2

If my teacher says :

"I am closing down all online assignments up to Module 3"

Is she closing Modules 1, 2, AND 3, or just Modules 1 and 2 ? Thanks everyone!

  • 3
    Ask her, please. – Dan Bron Feb 27 '16 at 1:12
  • 7
    It's at least potentially ambiguous. That's why smart/considerate people usually say Up to and including (N-1), rather than Up to N. – FumbleFingers Feb 27 '16 at 1:15
  • It's up to you to decide. – Hot Licks Feb 27 '16 at 2:29
  • I agree with all three comments, but in a certain order. HotLicks first, as yes, if used heavily unclear and ambigous terminology, you can decide you'll go with the one that's better for you. Then Dan Bron, because if you don't ask back or at least indicate that there's something wrong, you might get a shutdown - if you did ask, it should automatically get you a clear pass if the person isn't a complete irrational scumbag who can't understand proper, correct and valid grammar is important. Then FumbleFingers. Why wasn't this pointed out earlier to her? – Sakatox Feb 27 '16 at 10:39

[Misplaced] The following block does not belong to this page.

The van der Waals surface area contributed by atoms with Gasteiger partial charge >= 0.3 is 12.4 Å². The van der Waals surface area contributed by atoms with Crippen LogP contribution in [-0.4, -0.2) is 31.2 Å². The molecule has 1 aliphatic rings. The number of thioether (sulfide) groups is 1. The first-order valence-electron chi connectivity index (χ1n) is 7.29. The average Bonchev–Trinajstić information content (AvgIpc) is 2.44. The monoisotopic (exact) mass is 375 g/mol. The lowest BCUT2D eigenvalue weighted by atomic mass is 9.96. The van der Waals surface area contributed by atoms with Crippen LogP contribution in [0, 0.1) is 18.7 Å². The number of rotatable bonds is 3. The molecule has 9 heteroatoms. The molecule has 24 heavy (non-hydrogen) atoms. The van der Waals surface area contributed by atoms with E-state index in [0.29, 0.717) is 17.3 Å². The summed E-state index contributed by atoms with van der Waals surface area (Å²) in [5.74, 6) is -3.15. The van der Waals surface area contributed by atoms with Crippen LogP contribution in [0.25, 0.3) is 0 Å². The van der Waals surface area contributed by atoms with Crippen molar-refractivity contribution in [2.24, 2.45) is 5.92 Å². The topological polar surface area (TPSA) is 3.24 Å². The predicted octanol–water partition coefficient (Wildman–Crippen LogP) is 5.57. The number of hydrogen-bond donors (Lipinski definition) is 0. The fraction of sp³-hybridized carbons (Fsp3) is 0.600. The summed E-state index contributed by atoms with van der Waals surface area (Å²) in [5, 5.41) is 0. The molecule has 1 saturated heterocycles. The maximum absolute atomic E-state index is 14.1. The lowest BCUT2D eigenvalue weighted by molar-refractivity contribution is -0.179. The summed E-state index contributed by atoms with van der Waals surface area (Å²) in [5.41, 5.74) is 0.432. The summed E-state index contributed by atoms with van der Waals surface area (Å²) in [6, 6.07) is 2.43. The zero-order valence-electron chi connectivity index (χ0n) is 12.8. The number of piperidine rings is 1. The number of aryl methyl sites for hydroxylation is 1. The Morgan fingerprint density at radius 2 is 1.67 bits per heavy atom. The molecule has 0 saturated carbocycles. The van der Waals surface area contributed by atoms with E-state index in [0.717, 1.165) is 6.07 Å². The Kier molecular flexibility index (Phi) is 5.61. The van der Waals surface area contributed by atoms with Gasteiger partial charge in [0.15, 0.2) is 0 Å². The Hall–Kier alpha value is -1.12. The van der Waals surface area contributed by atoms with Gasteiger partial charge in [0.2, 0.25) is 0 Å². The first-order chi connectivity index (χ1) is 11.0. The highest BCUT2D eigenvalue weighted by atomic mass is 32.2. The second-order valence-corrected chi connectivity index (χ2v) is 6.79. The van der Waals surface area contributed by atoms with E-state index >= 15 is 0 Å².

1

Not necessarily. Your example is ambiguous.

Also note that there are examples where "up to" can even mean "excluding": imagine you're doing a mathematical problem in which you are required to find the value of X, but all you can work out is |X|=1, then you can say:

I have found that, up to a sign, the result is 1.

Cheers.

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